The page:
Updated: Venezuelan government denies foreign aid as crisis continues

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Updated: Venezuelan government denies foreign aid as crisis continues

Venezuelans march in government protest.

Venezuelans march in government protest.

photo courtesy of Wikipedia

Venezuelans march in government protest.

photo courtesy of Wikipedia

photo courtesy of Wikipedia

Venezuelans march in government protest.

Steph Medina, Staff Writer

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This story was updated on March 18 at 9:59 a.m.

The Venezuelan government is denying entry at its borders to any foreign aid from the United States. Brazil and Colombia have also sent supplies which were all turned away. Venezuelan president Nicolás Maduro broke relations with the United States after President Donald Trump recognized Juan Guaidó the president of the Venezuelan National Assembly as the rightful leader of Venezuela.

Maduro and Guaidó are both battling for the presidency although Maduro officially became president after Hugo Chávez passed away in 2013. Guaidó claimed Maduro’s 2018 re-election for a second six-year term was illegitimate and then declared himself interim president on Jan. 23. Trump immediately showed his support for Gaidó as president, causing Maduro to cut ties with the U.S., and shortly afterwards, Maduro gave U.S. diplomats in Venezuela 72 hours to leave the country.

“Trump is now recognizing Guaidó as the president of Venezuela because Maduro was a terrible dictator,” senior Maria-Alejandra DePino said. “Trump wants to help someone who can benefit the country.”

While Maduro presided over Venezuela, the country sunk into its greatest economic crisis, with hyperinflation rates reaching 1.3 million percent by last November. Some of the countries that support Maduro’s presidency are China, Iran, Russia, Turkey, Cuba, Bolivia and Nicaragua. Venezuela was once one of Latin America’s wealthiest countries and one of its longest-running democracies. Now they are in a debt they cannot afford to pay, which is why the U.S. is helping Venezuela, according to Jason Marczak, the Director of the Adrienne Arscht Latin America Center.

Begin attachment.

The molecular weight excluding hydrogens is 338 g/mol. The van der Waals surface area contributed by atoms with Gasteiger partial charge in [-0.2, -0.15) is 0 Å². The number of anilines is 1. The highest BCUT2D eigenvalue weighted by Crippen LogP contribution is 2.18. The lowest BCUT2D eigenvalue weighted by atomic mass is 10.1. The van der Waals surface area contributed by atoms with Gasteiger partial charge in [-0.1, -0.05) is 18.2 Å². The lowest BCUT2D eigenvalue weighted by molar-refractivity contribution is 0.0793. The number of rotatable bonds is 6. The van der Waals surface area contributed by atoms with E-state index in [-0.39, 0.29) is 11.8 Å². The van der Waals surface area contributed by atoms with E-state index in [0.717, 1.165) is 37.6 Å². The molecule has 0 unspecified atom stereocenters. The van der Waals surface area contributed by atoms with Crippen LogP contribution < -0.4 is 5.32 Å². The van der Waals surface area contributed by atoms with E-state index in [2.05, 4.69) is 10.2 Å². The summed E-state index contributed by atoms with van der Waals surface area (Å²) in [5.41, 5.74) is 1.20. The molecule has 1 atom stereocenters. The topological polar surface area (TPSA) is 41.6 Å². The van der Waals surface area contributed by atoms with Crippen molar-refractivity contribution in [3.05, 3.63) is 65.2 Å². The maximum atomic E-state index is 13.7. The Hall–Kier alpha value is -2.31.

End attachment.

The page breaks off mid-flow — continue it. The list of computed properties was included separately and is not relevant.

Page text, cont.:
“The effects are reverberating across the region as Venezuelans flee government persecution and attempt to escape daily suffering,” Marczak said. “The massive migratory flows coming out of the country are placing a heavy burden on Colombia, which is being flooded with Venezuelans and needs assistance from the international community.”

For more than three months, thousands of citizens protested daily for a change in their government, yet still received no help from their leader. Protesters were composed of young students. Over 220 people were killed in the scenes of the protest and 5,000 people were arrested. There has since been a massive reduction in food and drug aid for the people.

“Food has been used as a political weapon to control the population and one of the many reasons Maduro has not allowed humanitarian aid into the country,” Diego Moya-Ocampos, principal analyst of Information Handling Services (IHS) Markit, said.

Guaidó, who is now recognized as Venezuela’s interim president by more than 50 countries, was recently on a tour of Latin America to gather support. Guaidó returned to Venezuela on Monday, March 4 despite Maduro threatening to arrest him if he came back.

“Back in our beloved land!” Guaidó said in a tweet on Monday. “Venezuela, we have just passed migration [controls] and we’ll move to where our people are.”

Maduro’s government increased federal funds, the minimum wage, and the prices on certain products. Stating that there was overhyping of an economic crisis, Maduro blamed the U.S. and several countries for the crisis that has taken over the Venezuela. His government has gone through billions of dollars in “oil-for-loan” deals.

“The oil that Venezuela currently exports to the US will be diverted to other countries and sold at lower prices,” Rystad Energy analyst Paola Rodriguez-Masiu said.

Maduro has commanded military officers to use trucks and cargo containers to block the border to keep people from leaving the country, but the U.S condemned Maduro for blocking the entry for humanitarian aid.

“I feel like they need to stop recklessly using their money,” DePino said. “They need to focus on their education…that could help them out a lot.”

Gaido is continuing to gain support as countries try to send aid however possible.

“We shout with resolve, ‘may oppression die,’” Guaidó said in front of supporters in the nation’s capital, Caracas. “They threatened us with jail, with death, but nothing will happen through persecution.”

UPDATE: A power outage left 22 out of 23 states in Venezuela in the dark on Thursday, March 7. Blackouts are already common in Venezuela, but this is the longest one to date. Citizens against Maduro blame him for mismanagement and a lack of investment leading to chaos on the streets. However, Maduro claimed the blackout was an “electronic coup” caused by “criminal minds.” The outage lasted six days straight throughout the nation and even longer in specific cities such as Maracaibo.